Three hospital-based training programs (Medical Technology, Cytotechnology, and Radiologic Technology) became the nucleus of a Division of Technical Training, recognized as a separate branch of the Medical College in 1964. The School of Allied Health Sciences, now the College of Health Professions, was formally organized in 1966, and expanded to offer over 20 different training options in the paramedical field. The college now offers eight baccalaureate and seven master's degree programs.

MUSC Medical Center

The Medical College of South Carolina was one of the first medical schools in the United States to establish, in 1834, an infirmary specifically for teaching purposes. In the 1840s the college also entered into agreements for clinical training opportunities at the Poorhouse, the Marine Hospital, and the local "dispensary." In 1856, Roper Hospital was opened, and for 100 years Roper was the Medical College's primary teaching hospital.

The Medical College recognized the need for its own facilities to expand clinical teaching opportunities, as well as to serve as a major referral center in South Carolina for diagnosis and treatment of disease. The ten-story Medical University Hospital accepted its first patients in 1955. In 1985 the name of the hospital and its clinics was changed to MUSC Medical Center, reflecting its function in an academic health institution and its wide range of services to the public. This comprehensive facility now consists of three separate hospitals (the University Hospital, the Institute of Psychiatry, and the Children's Hospital). The Medical Center includes centers for specialized care (Heart Center, Transplantation Center, Hollings Cancer Center, Digestive Diseases Center). Numerous outpatient facilities include the Family Medicine Center, University Diagnostic Center, and affiliated faculty practice association ambulatory care centers. In the past ten years, $200 million in capital improvements for the Medical Center focused resources on improved quality of patient care and accessibility of services. In 1993-94 there were over 23,000 inpatient admissions and almost 300,000 outpatient visits. MUSC also manages the Charleston Memorial Hospital adjacent to the campus, providing there a low-risk obstetrical service.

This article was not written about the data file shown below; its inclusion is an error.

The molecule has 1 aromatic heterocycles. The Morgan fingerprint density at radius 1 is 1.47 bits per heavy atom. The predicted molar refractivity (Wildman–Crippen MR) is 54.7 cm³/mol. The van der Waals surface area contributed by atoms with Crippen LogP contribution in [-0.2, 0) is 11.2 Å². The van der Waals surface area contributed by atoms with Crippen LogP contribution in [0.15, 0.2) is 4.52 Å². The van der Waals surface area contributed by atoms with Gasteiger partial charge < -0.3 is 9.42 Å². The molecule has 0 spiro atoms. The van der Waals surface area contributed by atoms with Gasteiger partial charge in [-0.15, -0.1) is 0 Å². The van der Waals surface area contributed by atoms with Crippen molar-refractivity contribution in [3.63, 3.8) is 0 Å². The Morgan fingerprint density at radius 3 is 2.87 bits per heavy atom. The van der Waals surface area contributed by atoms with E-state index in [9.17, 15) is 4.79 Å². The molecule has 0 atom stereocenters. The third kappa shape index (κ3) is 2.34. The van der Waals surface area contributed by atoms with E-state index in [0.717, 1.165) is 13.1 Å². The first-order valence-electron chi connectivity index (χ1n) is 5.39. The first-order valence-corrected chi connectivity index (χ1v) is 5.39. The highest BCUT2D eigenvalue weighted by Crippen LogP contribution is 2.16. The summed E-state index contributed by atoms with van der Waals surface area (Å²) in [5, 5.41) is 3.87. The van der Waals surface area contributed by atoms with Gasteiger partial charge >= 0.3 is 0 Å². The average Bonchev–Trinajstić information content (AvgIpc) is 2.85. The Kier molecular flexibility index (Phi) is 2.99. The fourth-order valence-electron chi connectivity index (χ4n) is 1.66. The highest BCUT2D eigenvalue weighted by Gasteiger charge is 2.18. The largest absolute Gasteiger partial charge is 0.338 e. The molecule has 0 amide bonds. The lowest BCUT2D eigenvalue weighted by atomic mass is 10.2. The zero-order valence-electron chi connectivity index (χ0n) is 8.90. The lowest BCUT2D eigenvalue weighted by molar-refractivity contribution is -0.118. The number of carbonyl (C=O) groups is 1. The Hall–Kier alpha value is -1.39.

Among the programs which have earned distinguished reputations at the Medical University of South Carolina are: Pathology, neuroscience, bariatric surgery, vascular medicine, substance abuse, cardiovascular medicine, drug sciences, perinatal medicine, burn care, ophthalmology, hearing loss, genetics, pediatric emergency services, rheumatology, and cancer care.

University Status

In 1950 the title of the chief executive officer was changed from dean to president, with separate deans for each of the schools. By the late 1960s, with six fully operational schools of professional education in the health sciences, the Medical College of South Carolina had become an institution of university size and scope. In 1969, the state legislature changed the name to the Medical University of South Carolina. By this act it established MUSC as the state's only free standing academic health sciences center, exclusively providing a full range of professional education, clinical services and biomedical research.

In 1970 the six schools of the university were designated as colleges, each with its separate administration and faculty organization. Each college awards appropriate degrees along standard academic lines connected with its educational activities. All professional education programs, and the MUSC Medical Center, are accredited by the appropriate professional accrediting agency.

South Carolina Area Health Education Consortium